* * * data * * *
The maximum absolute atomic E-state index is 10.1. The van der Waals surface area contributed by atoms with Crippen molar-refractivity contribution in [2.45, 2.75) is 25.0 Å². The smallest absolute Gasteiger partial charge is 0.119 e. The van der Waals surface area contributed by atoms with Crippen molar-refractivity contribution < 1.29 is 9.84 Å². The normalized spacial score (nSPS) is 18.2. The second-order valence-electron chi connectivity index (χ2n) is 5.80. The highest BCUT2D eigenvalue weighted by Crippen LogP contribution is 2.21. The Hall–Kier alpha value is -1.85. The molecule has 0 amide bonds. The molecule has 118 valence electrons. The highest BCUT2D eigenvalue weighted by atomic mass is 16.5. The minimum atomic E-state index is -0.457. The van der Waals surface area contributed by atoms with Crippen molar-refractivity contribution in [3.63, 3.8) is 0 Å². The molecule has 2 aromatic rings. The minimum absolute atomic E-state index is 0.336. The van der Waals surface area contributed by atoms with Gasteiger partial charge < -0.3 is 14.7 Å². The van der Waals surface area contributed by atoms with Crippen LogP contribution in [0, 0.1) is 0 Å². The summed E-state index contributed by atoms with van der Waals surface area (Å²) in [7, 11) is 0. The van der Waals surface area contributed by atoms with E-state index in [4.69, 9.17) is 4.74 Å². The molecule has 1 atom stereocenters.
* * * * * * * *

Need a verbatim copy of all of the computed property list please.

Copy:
The maximum absolute atomic E-state index is 10.1. The van der Waals surface area contributed by atoms with Crippen molar-refractivity contribution in [2.45, 2.75) is 25.0 Å². The smallest absolute Gasteiger partial charge is 0.119 e. The van der Waals surface area contributed by atoms with Crippen molar-refractivity contribution < 1.29 is 9.84 Å². The normalized spacial score (nSPS) is 18.2. The second-order valence-electron chi connectivity index (χ2n) is 5.80. The highest BCUT2D eigenvalue weighted by Crippen LogP contribution is 2.21. The Hall–Kier alpha value is -1.85. The molecule has 0 amide bonds. The molecule has 118 valence electrons. The highest BCUT2D eigenvalue weighted by atomic mass is 16.5. The minimum atomic E-state index is -0.457. The van der Waals surface area contributed by atoms with Crippen molar-refractivity contribution in [3.63, 3.8) is 0 Å². The molecule has 2 aromatic rings. The minimum absolute atomic E-state index is 0.336. The van der Waals surface area contributed by atoms with Gasteiger partial charge < -0.3 is 14.7 Å². The van der Waals surface area contributed by atoms with Crippen LogP contribution in [0, 0.1) is 0 Å². The summed E-state index contributed by atoms with van der Waals surface area (Å²) in [7, 11) is 0. The van der Waals surface area contributed by atoms with E-state index in [4.69, 9.17) is 4.74 Å². The molecule has 1 atom stereocenters.